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22 December 2005 @ 03:23 pm
Her grandmother directs the choir and that’s why Calliope has a key to the church, so she can break in and use the piano; that’s where the man from the university finds her, alone in an empty church playing a makeshift concerto that’s half Schubert and half her own invention. She is scared to death to hear the man clapping at the end of her piece; she gets up off of the piano stool and flees instinctively into the darkness at the back of the chapel.

When she is brave enough to come out, she finds the man from the university still there, waiting patiently, smiling softly. He tells her about the university and it makes her heart ache because for a moment she actually believes that it’s all possible; she pictures herself wandering through a maze of buildings and hearing the roar or the ocean in the distance and learning how to write music for real and it’s glorious until she opens her eyes and comes to her senses. She reaches out and puts her hand on the university man’s arm to stop his litany mid-sentence and her voice is soft stammering apologetic when she explains that it’s lovely but impossible because she and her Gran simply don’t have enough money to send her off to university just to learn to write music.

But the university man explains about scholarships and the auditions. He gives her a folder full of information, pages and pages of dates and dollar signs, a heavy booklet about all the classes one could take and glossy photographs of young people laughing and sitting on brilliant green lawns clutching textbooks to their chests. It’s the most beautiful thing she’s ever seen and she reads it over and over in the empty church in the shifting glow of stained-glass light.
 
 
03 December 2005 @ 08:02 pm
The term has ended and all her scientists have gone off to present their latest research at a conference on the Geological Sciences in Madison Wisconsin, leaving Calliope behind. She doesn’t mind it at first; at first she enjoys the freedom to wander through the empty offices and laboratories and daydream in the quiet. But gradually the absence of everyone else turns her familiar surroundings foreign and on the second day of writing music surrounded by fossils and memories, Calliope grows restless. She abandons scattered notes on the Geologist’s desk and wraps herself in one of his extra scarves before going for a walk. Winter sun makes the artificial lake glitter hypnotically on the horizon and that is where she is inexplicably drawn, of course. Just to look, she tells herself, just to see if the water’s yet turned to ice.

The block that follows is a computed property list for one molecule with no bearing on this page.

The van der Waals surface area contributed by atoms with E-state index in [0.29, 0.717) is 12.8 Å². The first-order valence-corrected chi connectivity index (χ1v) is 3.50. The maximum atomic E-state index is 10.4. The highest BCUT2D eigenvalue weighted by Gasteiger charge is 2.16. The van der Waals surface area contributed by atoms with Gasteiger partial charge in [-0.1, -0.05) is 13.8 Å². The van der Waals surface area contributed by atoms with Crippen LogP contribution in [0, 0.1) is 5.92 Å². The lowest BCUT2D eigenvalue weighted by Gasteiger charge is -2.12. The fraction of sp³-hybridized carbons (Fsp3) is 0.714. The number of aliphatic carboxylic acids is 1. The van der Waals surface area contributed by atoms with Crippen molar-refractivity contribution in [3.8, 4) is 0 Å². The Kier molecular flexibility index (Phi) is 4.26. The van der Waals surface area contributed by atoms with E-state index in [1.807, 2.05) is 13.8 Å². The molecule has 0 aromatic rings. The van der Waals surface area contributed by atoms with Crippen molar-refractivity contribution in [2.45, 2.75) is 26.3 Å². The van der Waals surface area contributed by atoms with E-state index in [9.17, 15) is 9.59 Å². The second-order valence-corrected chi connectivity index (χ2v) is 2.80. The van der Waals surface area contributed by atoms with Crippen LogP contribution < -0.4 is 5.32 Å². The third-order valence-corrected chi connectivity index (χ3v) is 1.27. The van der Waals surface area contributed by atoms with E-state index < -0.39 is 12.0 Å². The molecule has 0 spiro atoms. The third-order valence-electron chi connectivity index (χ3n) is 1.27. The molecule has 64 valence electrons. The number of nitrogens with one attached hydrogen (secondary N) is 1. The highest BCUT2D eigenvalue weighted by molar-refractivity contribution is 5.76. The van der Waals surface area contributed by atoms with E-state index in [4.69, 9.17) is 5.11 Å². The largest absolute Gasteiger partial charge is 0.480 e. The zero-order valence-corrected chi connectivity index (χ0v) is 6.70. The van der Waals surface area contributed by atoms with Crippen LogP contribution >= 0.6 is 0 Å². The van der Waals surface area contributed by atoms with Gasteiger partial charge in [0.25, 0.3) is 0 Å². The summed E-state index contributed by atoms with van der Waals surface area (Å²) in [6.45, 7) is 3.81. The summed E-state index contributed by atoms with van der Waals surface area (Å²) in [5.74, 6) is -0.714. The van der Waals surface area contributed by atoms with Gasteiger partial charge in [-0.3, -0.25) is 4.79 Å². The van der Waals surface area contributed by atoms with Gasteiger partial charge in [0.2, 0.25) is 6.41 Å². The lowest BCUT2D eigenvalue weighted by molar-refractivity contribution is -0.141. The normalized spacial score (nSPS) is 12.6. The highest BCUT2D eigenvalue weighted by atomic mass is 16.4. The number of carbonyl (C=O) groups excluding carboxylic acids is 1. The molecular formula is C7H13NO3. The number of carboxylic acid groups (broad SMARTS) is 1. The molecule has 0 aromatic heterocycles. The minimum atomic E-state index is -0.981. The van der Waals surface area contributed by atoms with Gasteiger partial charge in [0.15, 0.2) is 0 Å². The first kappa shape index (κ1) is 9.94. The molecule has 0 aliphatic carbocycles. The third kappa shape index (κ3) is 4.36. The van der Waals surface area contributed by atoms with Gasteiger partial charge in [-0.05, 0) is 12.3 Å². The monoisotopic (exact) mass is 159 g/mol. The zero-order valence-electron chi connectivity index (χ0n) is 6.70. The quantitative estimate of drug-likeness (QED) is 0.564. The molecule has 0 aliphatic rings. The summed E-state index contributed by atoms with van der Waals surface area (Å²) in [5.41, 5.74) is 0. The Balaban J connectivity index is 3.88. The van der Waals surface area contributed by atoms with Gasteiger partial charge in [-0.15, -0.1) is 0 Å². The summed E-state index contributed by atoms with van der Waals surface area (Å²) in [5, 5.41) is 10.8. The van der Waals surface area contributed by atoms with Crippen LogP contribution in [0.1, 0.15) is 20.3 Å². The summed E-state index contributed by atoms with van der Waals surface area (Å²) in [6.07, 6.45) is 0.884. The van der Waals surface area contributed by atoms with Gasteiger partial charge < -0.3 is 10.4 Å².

Linden finds her wandering the sidewalks by the lake, rubbing her ungloved fingers together and watching clouds of pollution drifting on the sky. “Do you like Chinese food?” he asks her, apropos of nothing.

“Yes?” she replies, turning her head to look up at him.

“Would you, you, would you like to go, go and get some? With, with me?” he stammers, somehow made inexplicably nervous, perhaps by the eye-contact. “Prem, Prem doesn’t like it, you, you see?”

“Of course,” says Calliope simply, and she reaches out and takes one of his gloved hands. He is surprised by this, but doesn’t argue, just thinks about how the Geologist asked him to keep an eye on the girl as they walk hand-in-hand to the parking garage.

Calliope doesn’t like cars, but she approves of Linden’s because it is small and old and second-hand. There is a copy of Lord Jim on the passenger’s seat. She picks the book up, flips through it and looks at the small neat notes he’s taken in the margins, deposits it unceremoniously in the backseat.